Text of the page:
I can't say what's right for others, but I have eaten apple seeds all my life and will continue to do so.

Great Instructable.
Langarulz2 years ago
Is there a way to make it so the yeast DOESN'T turn the sugar to alcohol? I dont drink beer or wine and I dont want to.
rosemarybeetle (author)  Langarulz2 years ago
Hi there,

no. The reaction is (simply put)
sugar + water -> alcohol + carbon dioxide.
The yeast will always make some alcohol if you get a fizz. It's true with breadmaking too, but hardly any alcohol is produced and it gets evaporated off by the cooking.

To be honest, if you use raw pressed apple juice, it is quite high in sugar, so is not usually watery.

If you wish, you can add glycerol, which is naturally produced by fermentation in small amounts and is essentially a thickener. It is very viscous in it's undiluted state. You can buy glycerol from home brew suppliers (and sometimes chemists/drug stores)

good luck and have fun trying
rosemarybeetle (author)  Langarulz2 years ago
Of course it won't be fizzy if you bottle it as juice.

If you use yeast fermentation to produce CO2, then you always get alcohol. One thing you should NOT do is add yeast and bottle it immediately, to get a very low alcohol fizz. That is very dangerous as there is enough sugar in the juice to easily produce more than enough CO2 to easily explode a bottle.

You can however use a soda stream to make the juice fizzy. There are also beer kegs that allow you to inject CO2 to produce draft fizzy.

Whichever you do, the sterilisation is important. Apples have wild yeasts on them and may ferment even if you don't add a proper brewing yeast.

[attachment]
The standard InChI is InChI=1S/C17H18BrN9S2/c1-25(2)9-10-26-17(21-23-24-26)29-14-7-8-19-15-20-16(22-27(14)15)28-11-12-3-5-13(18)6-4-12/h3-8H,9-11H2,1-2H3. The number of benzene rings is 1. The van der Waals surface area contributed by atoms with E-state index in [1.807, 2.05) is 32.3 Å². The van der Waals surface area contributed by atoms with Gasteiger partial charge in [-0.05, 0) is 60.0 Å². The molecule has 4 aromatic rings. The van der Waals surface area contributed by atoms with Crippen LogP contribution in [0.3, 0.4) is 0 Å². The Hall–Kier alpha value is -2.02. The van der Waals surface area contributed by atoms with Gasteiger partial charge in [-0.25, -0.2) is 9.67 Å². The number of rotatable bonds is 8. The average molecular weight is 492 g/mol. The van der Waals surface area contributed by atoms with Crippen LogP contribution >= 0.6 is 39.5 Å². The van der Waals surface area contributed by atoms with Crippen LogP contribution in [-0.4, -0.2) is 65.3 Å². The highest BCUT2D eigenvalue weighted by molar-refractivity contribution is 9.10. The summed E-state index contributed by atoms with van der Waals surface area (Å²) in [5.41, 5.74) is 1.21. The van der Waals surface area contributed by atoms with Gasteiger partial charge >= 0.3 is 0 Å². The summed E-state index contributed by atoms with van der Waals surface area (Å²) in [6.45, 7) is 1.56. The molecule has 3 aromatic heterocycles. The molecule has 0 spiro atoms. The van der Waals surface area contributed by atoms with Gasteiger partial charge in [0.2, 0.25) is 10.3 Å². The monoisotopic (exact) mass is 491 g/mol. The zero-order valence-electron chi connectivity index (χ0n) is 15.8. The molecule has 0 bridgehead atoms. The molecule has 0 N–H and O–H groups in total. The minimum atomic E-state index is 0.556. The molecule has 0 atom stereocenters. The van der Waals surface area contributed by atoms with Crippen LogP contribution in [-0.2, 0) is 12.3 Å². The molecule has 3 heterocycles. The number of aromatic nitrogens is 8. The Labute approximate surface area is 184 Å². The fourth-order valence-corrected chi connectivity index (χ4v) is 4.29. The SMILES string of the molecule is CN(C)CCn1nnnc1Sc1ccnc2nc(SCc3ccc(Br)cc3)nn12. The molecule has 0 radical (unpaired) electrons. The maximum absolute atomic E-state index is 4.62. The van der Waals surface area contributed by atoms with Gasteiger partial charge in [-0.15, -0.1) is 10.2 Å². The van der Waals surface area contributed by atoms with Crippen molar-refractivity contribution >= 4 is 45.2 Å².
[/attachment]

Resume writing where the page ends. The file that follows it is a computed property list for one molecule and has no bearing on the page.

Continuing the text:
I hope that helps
well could u still ferment it but not with yeast so it still releases CO2 but doesnt have the watery taste of adding carbonated water?
rosemarybeetle (author)  Langarulz2 years ago
Hi. Fair enough. Making it without it being alcoholic is really the same process up until step 7. That is, you are just extracting the juice without fermenting it.

In principle, you could bottle it at the point at which you sterilised it. I have not tried this, but I would expect that to work fine.

If you don't fancy using sulphites, you could boil it instead, but this will change the taste. Typically the subtle fragrances are lost by boiling.

Alternatively, you could freeze it, instead of bottling. You can do this using tapered plastic cups so you end up with big cup-sized juice-ice cubes! Once frozen they can be removed from cups and put in a bag and kept in the freezer until you want one. Defrost in batches or by the cup (a microwave is good for this)

I hope that helps
tmcgonagall2 years ago
can i use the juice from the electric juicer ?